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Beer bottle as totem

John Tranter reviews

«Brett Whiteley», Bonython Gallery, Victoria Street, Paddington, Sydney

Provenance: first published in The Union Recorder: The weekly newspaper of the University of Sydney Men’s Union: 1970. Transcribed by Corner Cottage Enterprises 2009, edited by John Tranter 2009.

See also “The artist seen as a young trendy” on this site, John Tranter’s 1979 review of «Brett Whiteley» by Sandra McGrath.

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Brett Whitely’s three-ring exhibition of paintings, sculptures, stuffed animals, flashing lights, poems, clocks, photographs, music, quotes from famous poets and philosophical reflections revolves in an eccentric orbit around a number of key preoccupations: what people do to their environment, what people’s environments do to them, where the artist stands in relation to his society, and just which set of muscles an artist can use to belabour those about him.


The two strongest ingredients in this melange are an ambiguously rendered social conscience and an unclear strand of mystical-aesthetic exploration. He tells us that an empty beer bottle is one of contemporary Australia’s totems (as if we didn’t know: shades of Barry Humphries); he tells us that he first tried LSD in 1969, with reportedly profound results; though the cryptic evidence he presents is hardly sufficient to suspend even the most credulous viewer’s disbelief.

Brett Whiteley: Gaugin (1968), detail.

Brett Whiteley: Gaugin (1968), detail.



The effectiveness of social comment comes from a number of things: truth, economy, wit, passion. Whitely attains to some of these qualities. His long travels overseas have given him a perspective that enables him to render the Australian (and American) environment in striking terms. His gaggle of collapsing chrome buildings on the edge of a vast red waste has an immediate appeal, though many of the points have been made before and more economically. Bruce Petty, with a few penstrokes on the back page of The Australian, is often far more deadly than the acres of Whitely’s frenzied surrealism manage to be.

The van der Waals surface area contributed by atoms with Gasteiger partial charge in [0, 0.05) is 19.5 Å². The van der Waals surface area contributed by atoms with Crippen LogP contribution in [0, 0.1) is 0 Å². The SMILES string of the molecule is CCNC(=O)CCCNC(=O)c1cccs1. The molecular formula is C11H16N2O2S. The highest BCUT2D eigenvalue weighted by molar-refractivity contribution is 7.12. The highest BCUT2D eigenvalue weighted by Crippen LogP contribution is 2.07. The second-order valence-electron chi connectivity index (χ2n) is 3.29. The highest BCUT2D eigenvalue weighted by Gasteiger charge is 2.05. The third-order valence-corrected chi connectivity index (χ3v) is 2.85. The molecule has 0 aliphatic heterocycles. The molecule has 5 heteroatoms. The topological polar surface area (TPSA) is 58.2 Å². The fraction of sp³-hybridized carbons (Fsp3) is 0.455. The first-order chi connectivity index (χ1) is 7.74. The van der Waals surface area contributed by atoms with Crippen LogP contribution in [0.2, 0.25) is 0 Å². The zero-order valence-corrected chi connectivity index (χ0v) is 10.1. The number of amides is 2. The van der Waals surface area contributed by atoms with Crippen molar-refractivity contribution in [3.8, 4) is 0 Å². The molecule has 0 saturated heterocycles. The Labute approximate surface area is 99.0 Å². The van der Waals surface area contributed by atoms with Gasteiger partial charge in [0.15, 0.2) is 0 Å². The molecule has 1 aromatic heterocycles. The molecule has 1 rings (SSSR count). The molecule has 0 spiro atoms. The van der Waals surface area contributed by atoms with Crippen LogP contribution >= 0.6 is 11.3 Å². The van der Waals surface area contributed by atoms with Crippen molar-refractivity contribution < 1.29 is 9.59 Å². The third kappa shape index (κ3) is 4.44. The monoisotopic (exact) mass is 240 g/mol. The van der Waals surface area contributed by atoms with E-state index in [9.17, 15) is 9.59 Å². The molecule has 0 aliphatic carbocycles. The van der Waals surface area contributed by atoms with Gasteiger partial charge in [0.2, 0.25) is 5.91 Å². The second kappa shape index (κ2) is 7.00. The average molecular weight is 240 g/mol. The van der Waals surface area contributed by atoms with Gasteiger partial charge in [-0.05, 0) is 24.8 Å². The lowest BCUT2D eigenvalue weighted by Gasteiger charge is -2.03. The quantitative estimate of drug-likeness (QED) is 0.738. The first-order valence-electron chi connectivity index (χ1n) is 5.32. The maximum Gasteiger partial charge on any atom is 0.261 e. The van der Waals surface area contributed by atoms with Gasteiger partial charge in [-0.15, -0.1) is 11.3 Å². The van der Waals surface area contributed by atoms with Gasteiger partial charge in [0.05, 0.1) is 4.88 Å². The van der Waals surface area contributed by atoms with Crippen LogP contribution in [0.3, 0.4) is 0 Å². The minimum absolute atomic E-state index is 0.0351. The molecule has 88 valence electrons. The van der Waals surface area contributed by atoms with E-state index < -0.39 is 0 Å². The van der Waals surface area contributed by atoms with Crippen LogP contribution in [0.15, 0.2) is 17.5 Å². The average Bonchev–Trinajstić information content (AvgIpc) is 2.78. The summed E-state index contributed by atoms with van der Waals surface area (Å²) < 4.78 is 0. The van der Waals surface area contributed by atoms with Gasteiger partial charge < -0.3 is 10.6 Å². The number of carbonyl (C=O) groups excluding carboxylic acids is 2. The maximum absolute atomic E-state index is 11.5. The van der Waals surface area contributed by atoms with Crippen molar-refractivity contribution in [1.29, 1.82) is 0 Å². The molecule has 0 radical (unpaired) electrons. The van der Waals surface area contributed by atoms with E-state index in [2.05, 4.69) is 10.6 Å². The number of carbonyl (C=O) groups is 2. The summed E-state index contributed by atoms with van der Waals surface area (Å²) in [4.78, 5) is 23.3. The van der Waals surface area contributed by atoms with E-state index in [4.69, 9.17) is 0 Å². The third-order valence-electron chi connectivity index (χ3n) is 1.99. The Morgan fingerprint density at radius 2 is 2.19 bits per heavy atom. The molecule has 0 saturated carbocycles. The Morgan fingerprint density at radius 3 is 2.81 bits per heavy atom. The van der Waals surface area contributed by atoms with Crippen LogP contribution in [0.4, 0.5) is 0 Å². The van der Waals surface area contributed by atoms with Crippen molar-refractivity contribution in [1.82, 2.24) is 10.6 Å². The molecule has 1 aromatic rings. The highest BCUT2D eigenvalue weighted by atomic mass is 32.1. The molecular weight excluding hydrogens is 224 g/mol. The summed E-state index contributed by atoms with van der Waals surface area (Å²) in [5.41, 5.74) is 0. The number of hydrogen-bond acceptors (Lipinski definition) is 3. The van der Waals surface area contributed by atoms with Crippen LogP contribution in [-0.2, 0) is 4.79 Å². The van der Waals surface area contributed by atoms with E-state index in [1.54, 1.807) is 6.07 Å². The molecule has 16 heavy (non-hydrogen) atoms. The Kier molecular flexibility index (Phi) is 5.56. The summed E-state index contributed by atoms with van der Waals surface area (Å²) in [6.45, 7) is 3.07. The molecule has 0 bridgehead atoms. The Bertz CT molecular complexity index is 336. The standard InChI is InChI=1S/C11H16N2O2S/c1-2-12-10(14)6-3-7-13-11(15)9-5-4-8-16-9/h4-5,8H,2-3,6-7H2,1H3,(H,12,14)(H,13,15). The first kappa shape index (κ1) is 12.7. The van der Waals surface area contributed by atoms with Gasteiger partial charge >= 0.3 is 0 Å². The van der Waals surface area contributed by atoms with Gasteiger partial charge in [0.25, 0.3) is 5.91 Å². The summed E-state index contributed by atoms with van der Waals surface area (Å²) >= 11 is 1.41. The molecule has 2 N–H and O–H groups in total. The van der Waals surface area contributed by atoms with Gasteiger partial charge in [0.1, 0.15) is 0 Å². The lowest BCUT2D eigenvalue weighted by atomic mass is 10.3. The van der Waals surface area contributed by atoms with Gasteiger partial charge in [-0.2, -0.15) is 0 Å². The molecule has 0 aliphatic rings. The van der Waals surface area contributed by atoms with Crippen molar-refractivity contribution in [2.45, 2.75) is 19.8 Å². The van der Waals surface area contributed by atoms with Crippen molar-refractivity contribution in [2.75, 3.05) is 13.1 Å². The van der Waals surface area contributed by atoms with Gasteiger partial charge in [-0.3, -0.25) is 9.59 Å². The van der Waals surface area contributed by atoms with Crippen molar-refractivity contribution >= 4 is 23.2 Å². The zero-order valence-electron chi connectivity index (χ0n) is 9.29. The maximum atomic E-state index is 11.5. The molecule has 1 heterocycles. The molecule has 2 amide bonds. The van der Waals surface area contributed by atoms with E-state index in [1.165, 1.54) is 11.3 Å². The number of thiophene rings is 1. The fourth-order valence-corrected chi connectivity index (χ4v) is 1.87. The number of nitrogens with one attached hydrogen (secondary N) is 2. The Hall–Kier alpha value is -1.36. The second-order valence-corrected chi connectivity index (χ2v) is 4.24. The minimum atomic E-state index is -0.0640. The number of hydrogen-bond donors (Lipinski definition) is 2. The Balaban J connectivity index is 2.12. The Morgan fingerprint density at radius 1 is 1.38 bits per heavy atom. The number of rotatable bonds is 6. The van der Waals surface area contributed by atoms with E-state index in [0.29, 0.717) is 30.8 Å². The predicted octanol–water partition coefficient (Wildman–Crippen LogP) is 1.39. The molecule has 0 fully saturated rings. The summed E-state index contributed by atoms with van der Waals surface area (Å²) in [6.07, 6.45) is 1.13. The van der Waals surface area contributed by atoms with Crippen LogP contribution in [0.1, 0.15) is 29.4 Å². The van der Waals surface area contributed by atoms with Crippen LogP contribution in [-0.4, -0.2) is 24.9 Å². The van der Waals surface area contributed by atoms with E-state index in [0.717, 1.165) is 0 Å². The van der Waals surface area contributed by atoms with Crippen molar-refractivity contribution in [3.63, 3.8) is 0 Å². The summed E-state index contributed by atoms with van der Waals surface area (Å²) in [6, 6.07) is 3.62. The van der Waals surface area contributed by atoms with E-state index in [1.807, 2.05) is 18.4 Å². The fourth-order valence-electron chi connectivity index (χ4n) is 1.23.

There are odd pockets of what one can only describe as embarrassing banality: a heavy-handed portrait of a dark-skinned female’s eyes is repeated, the second time with a thin rim of red around the iris; the caption reads “Mary, aborigine prostitute after one year at the Cross”. A vast hymn to copulation, featuring some of the old Whitely power of line, is decorated with a tired collage of pin-up photos cut from magazines. One supposes, wearily, that some comment about the cheapening commercialisation of sex is being pushed, in that the “real thing” (graphically real it is) is handled with sympathetic line and colour, while the ersatz commercial product (but aren’t these paintings for sale?) is represented only by clumsy poses, nasty coyness and poor-quality photography.


Most of the paintings contain lines of handwriting, often of heavily philosophical intent. One section consists almost entirely of manuscript. Entitled “Raves”, these contain ideas such as: “Every Australian, when he self-afaces (sic) and looks inward to his centre, he finds – a cavity (sic), a traditionlessness, a state of stranded ennui”. (from “Rave no. 471”) And: “The most mysterious thing that God did was to invent Creation. As we cannot understand Creation, it would follow that any painting that cannot be understood (the best paintings in the world) then the artist at the moment of completion or abandonment of his picture is approximating the God state”. (from “Rave no. 472”). This mixture of dogmatism and conceptual blundering need not necessarily be a fault in a painter though fatal in one professing to be a thinker. Yet this tendency to overstate and to just miss the point seems to run through the conceptual understructure of the show as a whole.


In his earlier paintings (the Christie murder series in particular) Whitely had a simple enough moral structure to enable him to concentrate on the job of making the paint speak as powerfully as possible. The resulting impact, though owing a lot to Francis Bacon, had an individual authority that almost battered the viewer into a state of acceptance. It seems to me that the Bonython show, in attempting to push a series of messages via the medium of paint, chrome and feathers, has lost a considerable degree of force. The paintings are put into a subservient role too often and with too little [regard] for their integrity as structures, and the head of a confused but loud-voiced propagandist breaks the surface.


No-one walks out of a Whitely exhibition with a set of neatly-ordered responses, however. For example, half-way around the walls a group of five bird paintings stand out from the rest of the offerings. A sudden doubt creeps into the mind of the viewer: these paintings, stripped of social message and philosophical profundity, have an air of self-contained power and easy assurance. But are they a shade too “attractive”? Are they a little too easy to appreciate and like, because having less of importance to say? I’m still not sure about that one.

John E. Tranter

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